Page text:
With an increasing and ageing population, it’s not surprising that UK roads are becoming more congested. With all of us vying for road space, this puts increasing risks on vulnerable road users.
With this in mind, it’s essential that we can identify vulnerable road users, understand the characteristics of all vulnerable road users and act accordingly.
What is a Vulnerable Road User?
A vulnerable road user is typically defined by two categories – protection and capability. A road user is vulnerable due to a lack of protection. For example, unlike a car driver who is protected from impact by the vehicle shell and safety features, a cyclist will have very little in the way of impact protection.
A road user is also vulnerable due to capability. For example, a young child is unlikely to safely cross a road in the same way an adult would by taking all safety considerations into account.
Who Are Vulnerable Road Users?
Vulnerable road users are:
- Motorcyclists and moped riders
- Elderly, disabled and inexperienced drivers
Drive with extra care in shopping and in residential areas. Pedestrians, especially children can walk into the road with little warning.
- Over 60 child pedestrians are killed or seriously inured each week. Children can be unpredictable and difficult to see. Children are most vulnerable in residential areas, particularly around parked vehicles, schools and school crossings. Be cautious when reversing, for example into a side road. Children tend to misjudge the speed of vehicles and the intentions of drivers. Drive slowly and be particularly aware of young cyclists and pedestrians around schools.
- Be patient with elderly pedestrians as they may require extra time to cross due to decreased mobility. Elderly pedestrians may also have hearing and seeing impairment and can be more vulnerable when crossing the road at junctions without the aid of a pedestrian crossing.
- Pedestrians with disabilities. As a pedestrian, you may use your hearing to listen for approaching vehicles. Those with hearing impairments may not be aware of your vehicle approaching. Pedestrians with walking difficulties will require more time. Be extra cautious around partially sighted or blind people who might be carrying a white cane or using a guide dog as they may be unable to see you approaching. A deafblind person may be carrying a white cane with a red band and may be unable to see or hear traffic.
See driving and pedestrian safety for further information.
Road Signs that may Alert You to Vulnerable Pedestrians
- Cyclists can be difficult to see, particularly when you’re emerging from a junction. Always take time to look for cyclists which can easily be obscured in blind spot areas such as the A-pillar.
- Cyclists can be vulnerable when obscured from a drivers vision, for example a driver changing lanes may not be able to see a cyclists who is in their mirrors blind spot.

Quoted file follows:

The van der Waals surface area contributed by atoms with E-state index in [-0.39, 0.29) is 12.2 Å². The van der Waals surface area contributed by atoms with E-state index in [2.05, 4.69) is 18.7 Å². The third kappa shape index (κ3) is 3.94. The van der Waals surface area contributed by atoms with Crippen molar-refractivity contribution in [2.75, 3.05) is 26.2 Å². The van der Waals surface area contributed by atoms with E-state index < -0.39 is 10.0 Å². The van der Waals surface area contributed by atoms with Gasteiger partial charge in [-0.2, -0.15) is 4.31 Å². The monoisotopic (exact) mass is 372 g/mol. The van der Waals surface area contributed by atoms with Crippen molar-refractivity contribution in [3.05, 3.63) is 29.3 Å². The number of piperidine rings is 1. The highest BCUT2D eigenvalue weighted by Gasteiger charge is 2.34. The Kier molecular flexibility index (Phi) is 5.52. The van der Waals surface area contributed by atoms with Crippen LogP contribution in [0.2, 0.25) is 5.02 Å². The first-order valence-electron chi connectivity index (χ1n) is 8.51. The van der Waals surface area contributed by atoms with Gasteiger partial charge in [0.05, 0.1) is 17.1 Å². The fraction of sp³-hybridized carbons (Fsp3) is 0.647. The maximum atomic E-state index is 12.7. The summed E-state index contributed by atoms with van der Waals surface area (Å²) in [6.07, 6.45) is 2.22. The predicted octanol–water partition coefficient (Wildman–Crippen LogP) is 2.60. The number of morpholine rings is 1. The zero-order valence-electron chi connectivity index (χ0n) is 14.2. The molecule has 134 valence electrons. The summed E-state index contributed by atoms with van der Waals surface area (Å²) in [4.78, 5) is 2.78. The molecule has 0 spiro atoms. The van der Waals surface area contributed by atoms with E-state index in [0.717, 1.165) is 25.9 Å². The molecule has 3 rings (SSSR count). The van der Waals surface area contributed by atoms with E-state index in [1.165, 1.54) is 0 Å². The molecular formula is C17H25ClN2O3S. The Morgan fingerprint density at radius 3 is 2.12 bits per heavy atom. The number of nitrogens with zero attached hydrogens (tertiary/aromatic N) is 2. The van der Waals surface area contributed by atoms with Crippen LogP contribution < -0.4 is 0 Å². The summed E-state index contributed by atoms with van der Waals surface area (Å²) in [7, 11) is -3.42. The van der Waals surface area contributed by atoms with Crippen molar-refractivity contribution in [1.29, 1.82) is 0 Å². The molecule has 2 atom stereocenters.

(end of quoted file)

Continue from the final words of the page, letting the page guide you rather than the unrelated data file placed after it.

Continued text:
- Give cyclists plenty of room whilst overtaking as they may wobble due to wind and may need to alter their course due to potholes.
- When making a left turn in busy urban areas, check your left mirror before doing so to ensure a cyclist is not riding up the side of your vehicle.
- Avoid overtaking a cyclists only to make a left turn shortly afterwards.
- Take extra time to look for cyclists at night, particularly when emerging from a junction. A cyclists light can easily get lost among other night time lights.
See cyclists and cycle lanes for further information.
ROAD SIGNS THAT MAY ALERT YOU TO VULNERABLE Cyclists
Motorcyclists and Moped Riders
- Statistically, most motorcycle accidents occur at junctions where car drivers emerge and fail in taking enough time looking before pulling out, or misjudge a motorcycles speed.
- It can also be difficult to see motorcycles when they’re overtaking you and filtering past in traffic.
- Always be especially careful for motorcycles when changing direction such as a lane change and check mirrors and blind spots.
- Motorcycles are more difficult to spot at night where their light is obscured by other vehicles lights. Be extra cautious when moving out of a junction.
See motorcycle safety for car drivers for further information.
Elderly, Disabled and Inexperienced Drivers
- Make allowances for older drivers and disabled drivers as their reactions may be slower, or they may simply need more time than other drivers.
- Learner drivers will often have little experience driving on public roads and may be unpredictable. Give learner drivers room and keep your distance especially at junctions where they may use the brakes excessively. By law, learner drivers must display L plates.
- New, inexperienced drivers may not anticipate and respond to situations as quickly as other drivers, be mindful of this. A new driver may display green probationary ‘P plates‘ to inform other drivers that they are inexperienced full licence holders.
ROAD SIGNS THAT MAY ALERT YOU TO VULNERABLE Drivers
- Pass horses or horse-drawn vehicles slowly and pass wide with plenty of room. Be particularly cautious around bends on country roads. Horse riders may sometimes ride in double file. This is to protect a novice rider (often a child) or nervous horse on the inside.
- You should pass cattle or sheep very slowly and be prepared to stop. If a road is blocked by a herd of animals, stop and switch off your engine until they have left the road.
- Do not scare animals by sounding your horn, revving your engine or accelerating rapidly once you have passed them.